Eternal Life

Pub Date:   |   Archive Date: 31 Dec 2017

Member Reviews

Have you ever wondered what it would be like to live forever, to never die? I know as I am now living in the second half life, assuming that fifty is the midpoint, I start to chant the Jewish blessing as an incantation, "May you live to 120". It is based on the most often cited sources in Bereishit (Genesis) 6:3 and in Devarim (Deuteronomy) 34:7. The age of Moses upon his death is given as 120, and the text explains, "his eye had not dimmed, and his vigor had not diminished." That is also important, that we live a long healthy and happy life. The idea being that life is so enjoyable that we do not want to leave.

Author, Dara Horn has given us a novel that will...

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This was absolutely what it said it was going to be; I loved this book. I'm fascinated by books about immortality, and this one managed to take on this fairly common plot line in a unique way, giving me a fair few moments of surprise.
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This book rattled around in my head for days after reading it. So beautifully haunting, especially to a parent.
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Dara Horn’s Eternal Life is a touching story of faith, loss and family. The story’s heroine, Rachel, made a deal with God in Roman-occupied Jerusalem to trade her death for the life of her first-born son. Now, 2000 years later, Rachel struggles to find continued meaning in her never ending life.

As the years pass, Rachel has had to say goodbye to generation after generation of families she has reared, unable to let anyone know about her ordeal. And the way each generation experiences life and faith challenges Rachel’s own understanding of what it means to be alive. To complicate matters, Rachel’s first love chases her across time, trying to rekindle a tragic romance she is desperate to...

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Eternal Life by Dara Horn follows the story of Rachel, who was born 2,000 years ago in Roman-occupied Jerusalem. She and her true love, Elazar, sacrifice their deaths to save the live of their son. While the idea of immortality may be appealing, this book shows the toil of being unable to die. Eternal life comes at a high price when you must see those you love die.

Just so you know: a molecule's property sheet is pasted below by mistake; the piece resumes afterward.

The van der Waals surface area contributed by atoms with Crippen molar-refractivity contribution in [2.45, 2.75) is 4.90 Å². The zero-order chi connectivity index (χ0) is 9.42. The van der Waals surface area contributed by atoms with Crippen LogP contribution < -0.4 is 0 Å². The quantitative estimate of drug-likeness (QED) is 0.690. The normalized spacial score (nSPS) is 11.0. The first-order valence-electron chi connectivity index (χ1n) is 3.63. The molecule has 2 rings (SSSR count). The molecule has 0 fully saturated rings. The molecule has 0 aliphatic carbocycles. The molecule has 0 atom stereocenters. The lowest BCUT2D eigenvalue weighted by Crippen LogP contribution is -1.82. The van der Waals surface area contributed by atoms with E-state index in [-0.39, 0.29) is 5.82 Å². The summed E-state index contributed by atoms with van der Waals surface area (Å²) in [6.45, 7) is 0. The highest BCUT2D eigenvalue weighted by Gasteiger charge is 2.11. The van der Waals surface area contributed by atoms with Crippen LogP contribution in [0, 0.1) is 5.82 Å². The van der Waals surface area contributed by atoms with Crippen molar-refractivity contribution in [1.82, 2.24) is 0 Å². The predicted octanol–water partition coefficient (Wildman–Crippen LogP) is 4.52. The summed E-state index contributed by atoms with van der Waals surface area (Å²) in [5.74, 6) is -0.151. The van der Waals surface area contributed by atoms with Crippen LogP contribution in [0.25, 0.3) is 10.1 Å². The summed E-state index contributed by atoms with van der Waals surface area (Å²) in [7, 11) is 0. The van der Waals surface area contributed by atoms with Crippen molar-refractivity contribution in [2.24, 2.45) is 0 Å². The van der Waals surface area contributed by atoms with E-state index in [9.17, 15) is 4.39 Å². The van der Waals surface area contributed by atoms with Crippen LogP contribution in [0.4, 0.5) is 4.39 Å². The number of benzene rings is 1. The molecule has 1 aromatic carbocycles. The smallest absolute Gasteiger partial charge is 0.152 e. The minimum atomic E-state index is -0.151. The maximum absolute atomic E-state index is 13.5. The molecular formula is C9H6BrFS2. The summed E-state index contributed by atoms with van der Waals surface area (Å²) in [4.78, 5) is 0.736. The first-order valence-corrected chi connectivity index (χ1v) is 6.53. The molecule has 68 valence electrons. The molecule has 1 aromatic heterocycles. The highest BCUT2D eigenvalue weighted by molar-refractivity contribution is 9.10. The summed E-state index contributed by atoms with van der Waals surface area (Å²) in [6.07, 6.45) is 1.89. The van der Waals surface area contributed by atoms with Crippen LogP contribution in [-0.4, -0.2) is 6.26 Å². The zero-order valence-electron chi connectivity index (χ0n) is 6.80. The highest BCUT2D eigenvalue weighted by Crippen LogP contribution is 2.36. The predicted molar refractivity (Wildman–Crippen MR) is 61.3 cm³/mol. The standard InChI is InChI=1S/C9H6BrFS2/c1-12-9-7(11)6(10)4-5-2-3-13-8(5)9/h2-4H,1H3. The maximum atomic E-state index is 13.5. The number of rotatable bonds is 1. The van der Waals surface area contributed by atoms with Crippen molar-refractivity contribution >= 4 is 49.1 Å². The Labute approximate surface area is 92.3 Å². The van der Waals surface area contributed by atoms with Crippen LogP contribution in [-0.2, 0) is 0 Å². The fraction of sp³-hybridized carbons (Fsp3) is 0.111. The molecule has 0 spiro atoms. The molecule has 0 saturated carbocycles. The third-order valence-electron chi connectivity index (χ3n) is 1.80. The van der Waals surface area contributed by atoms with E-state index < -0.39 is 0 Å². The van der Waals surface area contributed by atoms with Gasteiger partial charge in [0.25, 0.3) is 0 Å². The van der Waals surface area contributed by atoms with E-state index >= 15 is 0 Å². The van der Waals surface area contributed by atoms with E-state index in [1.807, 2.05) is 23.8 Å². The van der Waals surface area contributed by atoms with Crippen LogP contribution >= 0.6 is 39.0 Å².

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This is a humorous and thoughtful look at the meaning of life and the purpose of death. I couldn't put this down as i was curious as to how the author could make her thesis work---Rachael has been alive for 2000 years and she desperately wants to die.
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Rachel was a young girl growing up about 2000 Years ago in what is present day Israel. She met a young man who was a member of the priesthood. Elazar and Rachel fell in love. But her parents prohibited a marriage between them and forbid any further contact between the lovers. In accordance with the custom at the time her parents arranged a wedding for her with Zakkar whom they considered a more serious and better match for their daughter. Two big problems presented themselves to Rachel. Number one she was pregnant with Elazar's baby and second she found Zakkar boring and rather dull.
When the baby was born he turned out to be very sickly and was soon close to death. Rachel was...

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This was an interesting take on the story of Immortals. Nice story although the ending didn’t make as much sense. She wanted to die and then suddenly she changes her mind, although she’s been through thousands of faked deaths similar to this one. Because of that, the ending seemed very rushed. Is there going to be a sequel that explains more?
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What is a human life worth? For a mother like Rachel, the protagonist of Dara Horn’s Eternal Life, the life of her son is worth everything she can give. But, in her rush to save her son, Rachel neglects to read the fine print when she gives up her death so that her son will survive a terrible illness. Ever since that day two thousand years ago, Rachel has been wandering the earth raising family after family, wondering if it was really worth it.

The first hints that not all is right with Rachel come when she refers to her very many sons and daughters, more than a woman could ever have in one lifetime. Then there are all the languages she knows and occupations she’s held over the centuries...

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Rachel cannot die, and it takes her centuries to learn what is important to her.  Her experiences make us look at our own lives and live in the moment, appreciating who we are with and the things which truly matter. I especially found it interesting that she would see her former children in current children and be reminded of people she loved lifetimes ago in the current day.  It reminds me how closely connected we are to former & future generations and that whatever our differences may be we all share love of family.